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Glimpsing the church of the future?

(Pete Ward in his book Liquid Church, envisions how the church of the future could be. Ward poses these possibilities out of strong sociological and theological research. The following are excerpts  from his book pp2-4. This book is well worth a read if you are interested in the church for the future.)


What is Liquid Church?


To get the imaginative juices flowing I suggest that we need to shift from seeing church as a gathering of people meeting in one place at one time - that is, a congregation - to a notion of church as a series of relationships and communications. This image implies something like a network or a web rather than an assembly of people. An example of this was given to me by a research student who saw nothing strange in the idea of a liquid church made up of informal relationships instead of formal meetings. He explained that before we met for our academic seminar, he was in a coffee shop with one of his Christian friends. As they talked, he said, he felt that Christ was communicated between them. for him this was church. This is a familiar notion of fellowship, but when one adds the definite article to the word fellowship, it takes on a different character. “The Fellowship” indicates a more structured, static, and formal notion of church. My phrase for describing this shift toward structures,   institutions   and   meetings  is solid church.


So the first move in imagining a liquid church is to take the informal fellowship, in which we experience Christ as we share with other Christians, and say this is church. Maybe this idea is neither threatening nor revolutionary. However, the implications are profound. First, it implies that church might be something that we make with each other by communicating Christ, so it is not an institution  as such. Second, it indicates that church happens when people are motivated to communicate with each other. In other words it's basis lies in people's spiritual activity rather than organisational patterns or buildings. Third and more controversially, I suggest that a liquid church does not need or require a weekly congregational meeting. In place of going to church, the emphasis could be on living as Christ's body in the world. Worship and meeting with others will still have a place, but worship and meeting will be decentred and reworked in ways that are designed to connect to the growing spiritual hunger in society rather than being a place for the committed to belong (i.e., some kind of religious club).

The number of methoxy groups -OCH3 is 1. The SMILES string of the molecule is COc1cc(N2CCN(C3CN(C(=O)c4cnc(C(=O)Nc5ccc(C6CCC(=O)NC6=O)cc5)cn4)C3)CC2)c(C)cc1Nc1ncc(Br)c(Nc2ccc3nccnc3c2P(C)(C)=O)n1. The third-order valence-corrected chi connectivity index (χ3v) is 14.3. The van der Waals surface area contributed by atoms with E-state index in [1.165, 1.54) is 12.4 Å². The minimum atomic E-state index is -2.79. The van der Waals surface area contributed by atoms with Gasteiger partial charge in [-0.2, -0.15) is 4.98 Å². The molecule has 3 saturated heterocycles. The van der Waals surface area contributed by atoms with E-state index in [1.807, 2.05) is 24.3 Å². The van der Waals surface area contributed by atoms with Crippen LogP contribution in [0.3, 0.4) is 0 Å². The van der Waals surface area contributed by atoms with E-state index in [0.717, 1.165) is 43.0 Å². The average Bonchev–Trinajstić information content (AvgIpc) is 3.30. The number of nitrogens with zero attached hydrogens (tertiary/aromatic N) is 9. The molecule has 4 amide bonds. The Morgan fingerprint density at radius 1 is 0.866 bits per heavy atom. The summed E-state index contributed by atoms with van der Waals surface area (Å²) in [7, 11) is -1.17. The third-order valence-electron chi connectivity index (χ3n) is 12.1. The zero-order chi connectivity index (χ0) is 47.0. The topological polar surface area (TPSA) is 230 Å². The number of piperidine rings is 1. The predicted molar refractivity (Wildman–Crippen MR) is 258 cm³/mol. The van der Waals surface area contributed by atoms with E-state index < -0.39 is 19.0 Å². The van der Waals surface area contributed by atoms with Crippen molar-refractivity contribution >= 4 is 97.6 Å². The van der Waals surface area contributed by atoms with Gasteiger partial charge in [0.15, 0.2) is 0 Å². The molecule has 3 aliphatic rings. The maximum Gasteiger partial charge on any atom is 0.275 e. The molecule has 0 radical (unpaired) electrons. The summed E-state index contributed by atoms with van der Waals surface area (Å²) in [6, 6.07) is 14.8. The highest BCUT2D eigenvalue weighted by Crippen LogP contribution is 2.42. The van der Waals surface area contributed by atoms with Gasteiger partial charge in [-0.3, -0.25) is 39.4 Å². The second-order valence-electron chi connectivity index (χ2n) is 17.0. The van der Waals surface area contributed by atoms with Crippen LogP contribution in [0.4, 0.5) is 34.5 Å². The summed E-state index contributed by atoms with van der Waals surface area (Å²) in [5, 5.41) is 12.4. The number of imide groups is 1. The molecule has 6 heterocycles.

This description raises the question of social organisation. What will liquid church look like? My response is to point to the way in which contemporary media, business, and finance are based on networks of communication. The argument is that communication of Christ through informal fellowship creates connections, groupings, and relationships. These can be seen as a kind of network where the Holy Spirit is at work creating church. Stuart Murray described this to me as the shift from church as a noun to church as a verb. So we can say, “I church, you church, we church.” For too long we have seen church as something that we attend. We might sing a few hymns or even play a more active role, but there is something passive and even a little alienating about the externalised and rather monolithic idea of church. If, however, church is something that comes about when we make it, then walls come tumbling down. Suddenly being church and doing church become an exciting adventure….Liquid church is essential because existing patterns of church fail to connect with  the evident  spiritual interest and hunger that we see. For some people, church as we know it is rewarding. Sunday worship is a meaningful activity, and the fellowship is a place where we can serve Christ and establish our identity with other Christians. For these people and for those who lead their congregations, liquid church is not a matter of urgency. I understand this, and am sympathetic to the successful church. It lacks credibility to claim that these churches will wither and die in the face of cultural change (whatever term we use for it - post-Christian, post-Christendom, postmodern). The problem is not with those who come to church, since it seems for them church is generally a positive environment. The real issue must be for those who no longer attend church or those who have never set foot inside one. How do we connect with these people?

(Pete Ward., Liquid Church. USA: Hendrikson Publishers & UK: Paternoster Press 2002)
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